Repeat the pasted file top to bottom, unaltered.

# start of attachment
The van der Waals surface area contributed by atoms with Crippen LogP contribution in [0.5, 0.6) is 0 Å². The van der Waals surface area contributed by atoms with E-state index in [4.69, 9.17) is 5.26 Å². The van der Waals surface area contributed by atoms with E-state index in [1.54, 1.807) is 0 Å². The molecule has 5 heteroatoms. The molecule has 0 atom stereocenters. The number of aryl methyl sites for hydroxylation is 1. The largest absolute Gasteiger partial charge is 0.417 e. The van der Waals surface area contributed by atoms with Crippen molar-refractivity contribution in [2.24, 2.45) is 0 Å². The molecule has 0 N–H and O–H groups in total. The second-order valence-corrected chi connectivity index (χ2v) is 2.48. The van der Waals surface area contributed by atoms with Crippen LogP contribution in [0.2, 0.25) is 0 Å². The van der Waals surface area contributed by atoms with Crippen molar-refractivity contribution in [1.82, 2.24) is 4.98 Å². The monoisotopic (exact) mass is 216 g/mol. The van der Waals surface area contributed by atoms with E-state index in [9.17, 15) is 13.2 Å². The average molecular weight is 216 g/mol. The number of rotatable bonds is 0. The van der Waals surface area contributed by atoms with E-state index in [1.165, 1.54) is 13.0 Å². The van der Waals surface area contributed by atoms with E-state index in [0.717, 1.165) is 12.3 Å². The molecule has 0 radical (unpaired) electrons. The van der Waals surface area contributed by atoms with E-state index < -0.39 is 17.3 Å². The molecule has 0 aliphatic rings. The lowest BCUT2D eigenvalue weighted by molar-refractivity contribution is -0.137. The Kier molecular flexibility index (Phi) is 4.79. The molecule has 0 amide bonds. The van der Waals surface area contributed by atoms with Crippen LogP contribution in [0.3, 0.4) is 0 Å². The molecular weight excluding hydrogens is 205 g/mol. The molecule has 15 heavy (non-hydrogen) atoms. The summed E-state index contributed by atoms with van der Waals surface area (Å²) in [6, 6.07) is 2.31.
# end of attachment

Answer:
The van der Waals surface area contributed by atoms with Crippen LogP contribution in [0.5, 0.6) is 0 Å². The van der Waals surface area contributed by atoms with E-state index in [4.69, 9.17) is 5.26 Å². The van der Waals surface area contributed by atoms with E-state index in [1.54, 1.807) is 0 Å². The molecule has 5 heteroatoms. The molecule has 0 atom stereocenters. The number of aryl methyl sites for hydroxylation is 1. The largest absolute Gasteiger partial charge is 0.417 e. The van der Waals surface area contributed by atoms with Crippen molar-refractivity contribution in [2.24, 2.45) is 0 Å². The molecule has 0 N–H and O–H groups in total. The second-order valence-corrected chi connectivity index (χ2v) is 2.48. The van der Waals surface area contributed by atoms with Crippen LogP contribution in [0.2, 0.25) is 0 Å². The van der Waals surface area contributed by atoms with Crippen molar-refractivity contribution in [1.82, 2.24) is 4.98 Å². The monoisotopic (exact) mass is 216 g/mol. The van der Waals surface area contributed by atoms with E-state index in [9.17, 15) is 13.2 Å². The average molecular weight is 216 g/mol. The number of rotatable bonds is 0. The van der Waals surface area contributed by atoms with E-state index in [1.165, 1.54) is 13.0 Å². The van der Waals surface area contributed by atoms with E-state index in [0.717, 1.165) is 12.3 Å². The molecule has 0 radical (unpaired) electrons. The van der Waals surface area contributed by atoms with E-state index < -0.39 is 17.3 Å². The molecule has 0 aliphatic rings. The lowest BCUT2D eigenvalue weighted by molar-refractivity contribution is -0.137. The Kier molecular flexibility index (Phi) is 4.79. The molecule has 0 amide bonds. The van der Waals surface area contributed by atoms with Crippen LogP contribution in [0.3, 0.4) is 0 Å². The molecular weight excluding hydrogens is 205 g/mol. The molecule has 15 heavy (non-hydrogen) atoms. The summed E-state index contributed by atoms with van der Waals surface area (Å²) in [6, 6.07) is 2.31.